In Exodus 32, just after the Mt. Sinai Pentecost demonstration when the idolatry-forbidding Mosaic Law had been given to the Israelites, God’s chosen people had the audacity to create and worship a golden calf. Moses delegated the tribe of Levi, who had not turned their backs upon the Lord like the others, to carry out the unfortunate task of making an example out of the idolaters: “And the children of Levi did according to the word of Moses: and there fell of the people that day about three thousand men” (Exodus 32:28). Could this particular travesty have been in Paul’s mind when he called the Law the “ministry of condemnation” (2 Corinthians 3:7–9)?
Flip forward a heavy heap in the Word. Just after the Holy Spirit’s Pentecost demonstration, the disciples ran to the streets to preach that “God hath made the same Jesus, [who was] crucified, both Lord and Christ” (Acts 2:36). Here’s what happened next:
Now when they heard this, they were pricked in their heart, and said unto Peter and to the rest of the apostles, “Men and brethren, what shall we do?”
Then Peter said unto them, “Repent, and be baptized every one of you in the name of Jesus Christ for the remission of sins, and ye shall receive the gift of the Holy Ghost. For the promise is unto you, and to your children, and to all that are afar off, even as many as the Lord our God shall call.” And with many other words did he testify and exhort, saying, “Save yourselves from this untoward generation.”
Then they that gladly received his word were baptized: and the same day there were added unto them about three thousand souls. (Acts 2:37–41)
What a glorious, gracious turnaround! At Sinai, three thousand people died under the Old Covenant. In the book of Acts, three thousand were saved because of the message of the New Covenant!
Folks, this is the Church Age that fulfills the old Feast of Pentecost. Jesus fulfilled it by sending the Spirit He promised, and now, with the Spirit’s gentle, personal, and patient help, we believers are empowered to take God’s story to the ends of the earth in every language, just like the followers of Christ did in the book of Acts. What a privilege!
But what about those leavened loaves the Jews waved before the Lord at the feast? How do those fit in?
Two Leavened Loaves: The Church; The Body
Recall that at the opening of this section about Pentecost, we stated that the Pentecost offering was the only two-loaf offering in the Bible. This number seems to come from out of nowhere if one’s personal theology stops at the Old Testament. It’s hard to find an answer for why the Jews would celebrate the harvest with two loaves of bread. Why not three? Why not twelve? Why not offer a half of a loaf and eat the other half?
Once in a while, we stumble upon an explanation in a commentary or in a scholarly analysis, but at best, the “answers” are mere conjecture, and they often raise even more questions. This command of God that the Jews followed for centuries appears to be a curiosity for certain…until the symbolism of the New Testament Day of Pentecost comes into play.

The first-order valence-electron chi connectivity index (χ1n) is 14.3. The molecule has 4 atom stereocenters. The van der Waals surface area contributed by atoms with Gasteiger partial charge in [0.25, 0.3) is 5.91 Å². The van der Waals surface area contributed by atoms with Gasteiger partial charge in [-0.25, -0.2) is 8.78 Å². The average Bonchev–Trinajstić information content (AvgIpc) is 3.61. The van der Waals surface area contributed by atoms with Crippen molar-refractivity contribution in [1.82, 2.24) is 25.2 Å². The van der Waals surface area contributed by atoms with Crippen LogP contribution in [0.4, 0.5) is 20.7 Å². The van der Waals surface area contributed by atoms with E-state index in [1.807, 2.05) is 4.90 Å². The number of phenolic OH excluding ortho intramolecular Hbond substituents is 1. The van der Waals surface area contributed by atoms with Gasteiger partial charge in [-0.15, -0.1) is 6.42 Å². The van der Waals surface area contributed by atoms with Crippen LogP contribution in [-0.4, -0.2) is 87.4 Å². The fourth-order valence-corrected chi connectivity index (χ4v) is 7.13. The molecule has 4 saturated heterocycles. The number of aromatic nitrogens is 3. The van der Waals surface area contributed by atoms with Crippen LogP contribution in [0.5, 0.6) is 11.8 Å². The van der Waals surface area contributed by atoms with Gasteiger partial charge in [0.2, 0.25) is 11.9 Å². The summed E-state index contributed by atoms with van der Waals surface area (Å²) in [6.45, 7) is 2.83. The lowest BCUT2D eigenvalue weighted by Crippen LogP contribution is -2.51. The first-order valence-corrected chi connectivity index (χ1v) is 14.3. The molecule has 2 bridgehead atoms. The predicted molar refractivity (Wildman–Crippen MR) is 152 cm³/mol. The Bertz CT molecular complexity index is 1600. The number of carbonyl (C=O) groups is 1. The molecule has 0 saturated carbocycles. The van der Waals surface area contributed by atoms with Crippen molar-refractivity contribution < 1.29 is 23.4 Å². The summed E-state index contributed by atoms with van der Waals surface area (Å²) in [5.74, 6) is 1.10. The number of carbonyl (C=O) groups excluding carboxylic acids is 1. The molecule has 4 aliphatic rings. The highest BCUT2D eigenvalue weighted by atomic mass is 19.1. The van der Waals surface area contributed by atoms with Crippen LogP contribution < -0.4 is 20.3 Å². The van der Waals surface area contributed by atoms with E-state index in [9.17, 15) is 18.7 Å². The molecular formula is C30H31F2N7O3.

First, let’s take a moment to mull over these following verses from both the Old Testament and the New Testament and see what they have in common:
- “One witness shall not rise up against a man for any iniquity, or for any sin, in any sin that he sinneth: at the mouth of two witnesses, or at the mouth of three witnesses, shall the matter be established” (Deuteronomy 19:15).
- “Whoso killeth any person, the murderer shall be put to death by the mouth of witnesses: but one witness shall not testify against any person to cause him to die” (Numbers 35:30).
- “But if he will not hear thee, then take with thee one or two more, that in the mouth of two or three witnesses every word may be established” (Matthew 18:16).
- “This is the third time I am coming to you. In the mouth of two or three witnesses shall every word be established” (2 Corinthians 13:1).
- “It is also written in your law, that the testimony of two [witnesses] is true” (John 8:17).
- “And I will give power unto my two witnesses, and they shall prophesy a thousand two hundred and threescore days, clothed in sackcloth” (Revelation 11:3).
We’ll stop this list here, but note that many other verses in the Word of God also make it clear that “two” is the number of witnesses needed to establish the credibility of a claim or reported circumstance. The contexts certainly change—ranging from those who have seen a crime and testify in the court of law to the holy men who oppose the Antichrist in the Apocalypse, among others—and though the Word allows for more, it’s clear that “two witnesses” are a symbol of integrity, reliability, and officiation.
Before the time of Christ, Israel was God’s “witness” (both literally at the foot of Mt. Sinai, as well as of God’s nature, character, morality, etc.; see Isaiah 42:6–7; 43:10, 12; 44:8; 49:5–7). On the Day of Pentecost described in the book of Acts, the message of Christ was delivered to the Jews as well as to the “proselytes” (2:10). Today, “proselyte” or “proselytizing” has a pejorative feel due to its historical association with pushy, preachy Christians who don’t really care about the lost as much as they do about leading a “prospect” through “the sinner’s prayer” so they can “check them off the list” and tell God later that they did their Christian duty. (It’s this sort of superficial witnessing that Jesus was referring to when He railed against the pretenders: “Woe unto you, scribes and Pharisees, hypocrites! for ye compass sea and land to make one proselyte, and when he is made, ye make him twofold more the child of hell than yourselves” [Matthew 23:15].) That unfortunate correlation aside, however, the original Greek word prosēlytos means “newcomer,” “stranger,” “alien,” or, in the context of religious affiliation, “one who has come over from a Gentile religion to Judaism [or Christianity]” (see this endnote[i] for a fuller explanation).